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Easy on the Vegas, Please
There are great adventures to be had, just outside of Sin City.
On Christmas morning, my wife surprised me with tickets to see one of my all-time favorite singers, Bryan Adams (he was kind of my idol when I was a teenager).
Actually, “surprised” is probably an understatement. I have a fine-tuned Bandsintown account, and am subscribed to several music-venue newsletters, so I’m supposed to be given a heads-up whenever artists I enjoy are passing through. And I hadn’t received a thing lately about Adams. I soon realized why. The concert wasn’t in Colorado. It was in Las Vegas… and it came with plane tickets and a three-night stay at some generous friends’ timeshare.
Yes, my wife is awesome. Husband and wife getaway, baby!
We’ve been to Vegas lots of times (both together and separately), which presented the challenge of deciding what else to do while we were there. We’ve seen just about every show and sight in Sin City that had ever piqued our interest, and since neither of us are drinkers or gamblers, some planning was in store.
But it soon struck me that I already had some outside-of-the-box ideas, and by outside-of-the-box, I mean outside of Vegas. You see, back when I was writing my novel "Restitution,” which some of you know starts out in Vegas before the story spreads out to the Nevada desert, I did quite a bit of regional research on areas surrounding the city. And I learned that there was some pretty cool stuff out there.
So, I pitched to my wife the idea of renting a car and checking a few of them out. She quickly bought in, and jumped online to get a fuller picture of the possibilities.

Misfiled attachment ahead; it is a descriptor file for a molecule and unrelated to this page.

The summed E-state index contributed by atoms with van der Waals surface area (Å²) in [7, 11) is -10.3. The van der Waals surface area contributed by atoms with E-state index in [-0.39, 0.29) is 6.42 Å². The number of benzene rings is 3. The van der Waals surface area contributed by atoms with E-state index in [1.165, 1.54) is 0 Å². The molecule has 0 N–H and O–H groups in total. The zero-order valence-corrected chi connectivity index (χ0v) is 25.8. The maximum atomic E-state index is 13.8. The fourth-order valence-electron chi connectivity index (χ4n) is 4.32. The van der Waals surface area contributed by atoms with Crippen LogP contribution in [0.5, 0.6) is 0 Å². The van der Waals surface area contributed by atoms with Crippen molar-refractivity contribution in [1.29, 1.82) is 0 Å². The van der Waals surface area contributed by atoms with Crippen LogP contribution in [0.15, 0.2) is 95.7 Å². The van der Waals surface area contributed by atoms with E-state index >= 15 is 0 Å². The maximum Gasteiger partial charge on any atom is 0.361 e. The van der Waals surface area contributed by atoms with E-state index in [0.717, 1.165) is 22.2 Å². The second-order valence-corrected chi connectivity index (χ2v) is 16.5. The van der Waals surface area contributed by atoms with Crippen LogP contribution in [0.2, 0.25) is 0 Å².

Well, we just got back from our trip yesterday. The concert was awesome, and so were the excursions. In fact, it was one of the better Vegas weekends we’ve done. So, I figured that for this week’s newsletter, I’d offer some recommendations for those of you who might be inclined to try some un-Vegas type-things the next time you go to Vegas.
Seven Magic Mountains
This free public display created by Swiss artist Ugo Rondinone is about 30 minutes south of the Vegas strip, along I-15. (Some of you may remember Chief Gary Lumbergh speeding down this route with two companions).
“They’re just big rocks that someone stacked and painted, right?” said my wife when I first showed her pictures of this place.
In basic terms, she was correct. Still, I like to check out visually interesting things, and when we got there, even she had to admit what stood before us was pretty cool.
As the name would suggest, there are seven such stacks, and they each stand at least 30 feet tall. From an artistic perspective, they’re supposed to represent an outlandish human presence in the desert (the same of which could be said about Vegas itself).
The desolate landscape beyond the structures provides a perfect visual contrast, and it’s honestly just a cool place to hang out for 30 minutes or so, and take some fun pictures.
While we were there, a couple other visitors shot video of the display with drones, which I bet resulted in some pretty sweet footage.
(You can check out more of my pictures from Seven Magic Mountains here).
Valley of Fire State Park
This 46,000 acre park, a little over an hour northeast of Vegas, really brings the goods. Much of the area is covered with bright red Aztec sandstone, and gray and white limestone. The rock formations are brilliant, and the many trails (most of them pretty short) provide easy access to some breathtaking views.